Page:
Children's Vision Problems are Often Misdiagnosed as ADHD

A new school year is an exciting time for kids and parents alike. New books, new teachers, and new classrooms can all have a direct impact on your child, inspiring new activities and interests, and even changes in behaviors.

But once the dust settles and the school year is in full motion, your child’s negative behaviors in the classroom or at home may become a cause for concern.

A lack of focus or an inability to sit still and pay attention in the classroom or while doing homework may lead you to believe that your child has a behavioral disorder, such as attention deficit hyperactivity disorder (ADHD).

While your ADHD concerns may be valid, you should consider other issues affecting your child’s health before assuming a behavioral disorder. Specifically, start with your child’s vision.

Why vision screenings are essential

As part of your child’s overall physical health evaluation, they should receive routine vision screenings once a year. Throughout a child’s development, their eyes continue to change. If vision problems aren’t detected early, it could cause problems at school and home.

These problems can develop into issues that are similar to the symptoms of ADHD, leading parents and educators traveling down the wrong diagnostic path.

Poor vision and ADHD

To ensure your child’s vision center develops normally, both eyes must be working together to provide the brain with images and information. When vision problems affect the brain, your child may start exhibiting hallmark symptoms of ADHD, such as:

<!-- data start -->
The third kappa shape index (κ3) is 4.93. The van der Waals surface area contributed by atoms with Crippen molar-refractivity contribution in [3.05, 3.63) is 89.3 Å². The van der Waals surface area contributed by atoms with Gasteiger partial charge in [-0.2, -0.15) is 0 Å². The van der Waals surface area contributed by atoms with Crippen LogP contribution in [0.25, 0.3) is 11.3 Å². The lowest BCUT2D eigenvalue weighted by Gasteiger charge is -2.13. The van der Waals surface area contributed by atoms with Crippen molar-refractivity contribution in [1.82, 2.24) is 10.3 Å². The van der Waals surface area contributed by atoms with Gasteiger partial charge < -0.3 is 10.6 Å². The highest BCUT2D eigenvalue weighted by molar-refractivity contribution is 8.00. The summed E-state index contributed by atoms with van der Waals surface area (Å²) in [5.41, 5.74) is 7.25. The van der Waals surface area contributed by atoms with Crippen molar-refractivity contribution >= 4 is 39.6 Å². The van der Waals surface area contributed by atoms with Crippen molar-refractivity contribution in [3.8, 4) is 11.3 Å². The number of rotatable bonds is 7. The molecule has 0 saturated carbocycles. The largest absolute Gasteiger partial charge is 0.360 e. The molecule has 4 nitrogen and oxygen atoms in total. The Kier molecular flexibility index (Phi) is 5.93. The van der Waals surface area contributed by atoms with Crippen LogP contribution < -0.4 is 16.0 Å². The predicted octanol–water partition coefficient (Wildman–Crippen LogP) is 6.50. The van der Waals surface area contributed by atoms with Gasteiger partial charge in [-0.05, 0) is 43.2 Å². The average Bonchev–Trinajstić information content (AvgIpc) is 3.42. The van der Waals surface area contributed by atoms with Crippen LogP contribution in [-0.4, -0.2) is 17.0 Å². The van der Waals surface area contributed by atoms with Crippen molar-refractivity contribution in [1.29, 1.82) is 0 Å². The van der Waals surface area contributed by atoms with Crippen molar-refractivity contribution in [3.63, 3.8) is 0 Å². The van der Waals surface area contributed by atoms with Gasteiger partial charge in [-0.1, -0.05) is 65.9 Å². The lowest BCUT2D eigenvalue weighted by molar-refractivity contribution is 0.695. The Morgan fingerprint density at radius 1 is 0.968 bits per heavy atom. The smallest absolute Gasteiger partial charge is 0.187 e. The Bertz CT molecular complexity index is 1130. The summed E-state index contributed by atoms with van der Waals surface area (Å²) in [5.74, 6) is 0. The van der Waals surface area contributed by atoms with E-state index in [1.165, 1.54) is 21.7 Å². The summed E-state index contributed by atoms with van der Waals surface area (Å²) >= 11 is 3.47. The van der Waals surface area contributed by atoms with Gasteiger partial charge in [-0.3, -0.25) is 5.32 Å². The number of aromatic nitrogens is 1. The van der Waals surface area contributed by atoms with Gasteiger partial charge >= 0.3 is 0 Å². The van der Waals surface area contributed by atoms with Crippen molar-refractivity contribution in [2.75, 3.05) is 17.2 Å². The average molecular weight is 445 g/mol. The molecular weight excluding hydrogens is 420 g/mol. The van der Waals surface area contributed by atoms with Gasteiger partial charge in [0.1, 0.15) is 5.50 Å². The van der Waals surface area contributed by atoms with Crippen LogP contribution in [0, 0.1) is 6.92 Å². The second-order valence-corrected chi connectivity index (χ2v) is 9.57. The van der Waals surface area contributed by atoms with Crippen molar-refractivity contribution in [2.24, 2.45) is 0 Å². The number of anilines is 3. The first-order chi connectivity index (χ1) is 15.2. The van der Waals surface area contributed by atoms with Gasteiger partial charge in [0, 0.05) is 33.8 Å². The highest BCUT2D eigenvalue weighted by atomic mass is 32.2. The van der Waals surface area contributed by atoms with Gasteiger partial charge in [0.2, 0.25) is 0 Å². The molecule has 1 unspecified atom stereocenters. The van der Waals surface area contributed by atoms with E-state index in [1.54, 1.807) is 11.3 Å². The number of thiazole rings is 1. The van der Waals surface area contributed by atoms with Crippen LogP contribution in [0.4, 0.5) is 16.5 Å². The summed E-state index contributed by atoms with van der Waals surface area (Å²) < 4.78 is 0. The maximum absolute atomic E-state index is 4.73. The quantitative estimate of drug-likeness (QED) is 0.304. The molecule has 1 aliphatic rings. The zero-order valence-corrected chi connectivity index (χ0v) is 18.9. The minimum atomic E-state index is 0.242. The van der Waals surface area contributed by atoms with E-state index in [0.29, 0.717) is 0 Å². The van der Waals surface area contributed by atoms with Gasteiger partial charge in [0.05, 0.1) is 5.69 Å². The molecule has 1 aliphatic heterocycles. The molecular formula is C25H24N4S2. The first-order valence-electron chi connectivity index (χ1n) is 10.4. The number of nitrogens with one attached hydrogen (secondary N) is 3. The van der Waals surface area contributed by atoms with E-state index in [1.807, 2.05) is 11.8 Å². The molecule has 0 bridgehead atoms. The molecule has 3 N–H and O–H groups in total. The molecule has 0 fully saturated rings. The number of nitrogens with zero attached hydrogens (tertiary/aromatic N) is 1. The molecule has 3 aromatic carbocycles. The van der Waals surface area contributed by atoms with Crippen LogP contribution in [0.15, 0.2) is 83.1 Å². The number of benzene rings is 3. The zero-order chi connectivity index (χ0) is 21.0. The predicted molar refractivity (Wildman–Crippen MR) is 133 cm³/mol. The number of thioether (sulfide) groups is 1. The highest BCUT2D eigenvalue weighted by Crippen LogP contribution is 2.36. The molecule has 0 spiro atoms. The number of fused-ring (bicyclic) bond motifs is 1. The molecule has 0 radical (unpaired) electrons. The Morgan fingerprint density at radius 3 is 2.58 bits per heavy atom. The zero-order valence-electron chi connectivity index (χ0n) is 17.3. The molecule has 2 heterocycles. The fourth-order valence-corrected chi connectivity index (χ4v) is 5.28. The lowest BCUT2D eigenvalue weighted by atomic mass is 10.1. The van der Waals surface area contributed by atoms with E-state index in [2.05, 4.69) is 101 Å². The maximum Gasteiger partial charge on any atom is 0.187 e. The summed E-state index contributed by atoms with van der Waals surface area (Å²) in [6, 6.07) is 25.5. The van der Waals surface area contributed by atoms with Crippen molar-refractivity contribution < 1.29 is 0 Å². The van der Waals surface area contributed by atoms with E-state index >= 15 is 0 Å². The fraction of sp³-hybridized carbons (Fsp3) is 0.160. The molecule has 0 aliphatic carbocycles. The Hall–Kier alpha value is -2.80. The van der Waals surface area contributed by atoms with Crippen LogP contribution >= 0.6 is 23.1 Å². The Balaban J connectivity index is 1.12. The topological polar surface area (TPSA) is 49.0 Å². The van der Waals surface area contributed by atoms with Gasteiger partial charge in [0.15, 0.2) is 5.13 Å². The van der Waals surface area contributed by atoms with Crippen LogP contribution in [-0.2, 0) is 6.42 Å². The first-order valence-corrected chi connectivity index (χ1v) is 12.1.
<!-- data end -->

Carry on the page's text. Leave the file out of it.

You may notice your child rushing through or ignoring assignments. They may start developing behaviors like this to avoid the symptoms of vision problems, such as double vision, blurry vision, and headaches.

Vision problems are especially concerning because young children may not be able to communicate the problems they are having, leading adults in their life to assume it’s a behavior problem.

And when parents and teachers discipline them for these vision-based behavior problems, children feel may bad about themselves and give up on caring about school and the process of learning. This can have a long-lasting impact on their future education.

Diagnosing the difference

The only reliable way to determine if your child’s issues in school relate to their vision or a behavior disorder is to have your child’s vision tested.

At Cooper Eye Care, your child can receive a comprehensive functional eye exam that assesses how well the eyes are working together and if there’s any issues with seeing text or objects clearly. The test can also determine if your child needs eyeglasses to correct issues like nearsightedness or farsightedness.

In some cases, a child with ADHD may also have vision problems that worsen symptoms of the behavior disorder. A functional eye exam can confirm or rule out vision issues that are interfering with your child’s education so that additional behavioral testing can be done.

Managing learning issues and vision

Helping your child overcome school problems may involve vision therapy. Vision therapy is a nonsurgical treatment that can address vision problems that corrective lenses can’t fix.

Cooper Eye Care offers weekly one-on-one vision therapy sessions that involve therapeutic activities to help your child read more effectively and improve their success at school.

Therapy may include exercises to improve:

Vision therapy is customized to meet your child’s specific needs and improve their overall performance in school. Brief exercises should also be done at home every day to strengthen your child’s overall eye health. Through routine follow-up appointments, your child’s vision acuity is evaluated as they continue to grow and develop.

To schedule a vision function test for your child, call Cooper Eye Care or use the convenient online booking feature.

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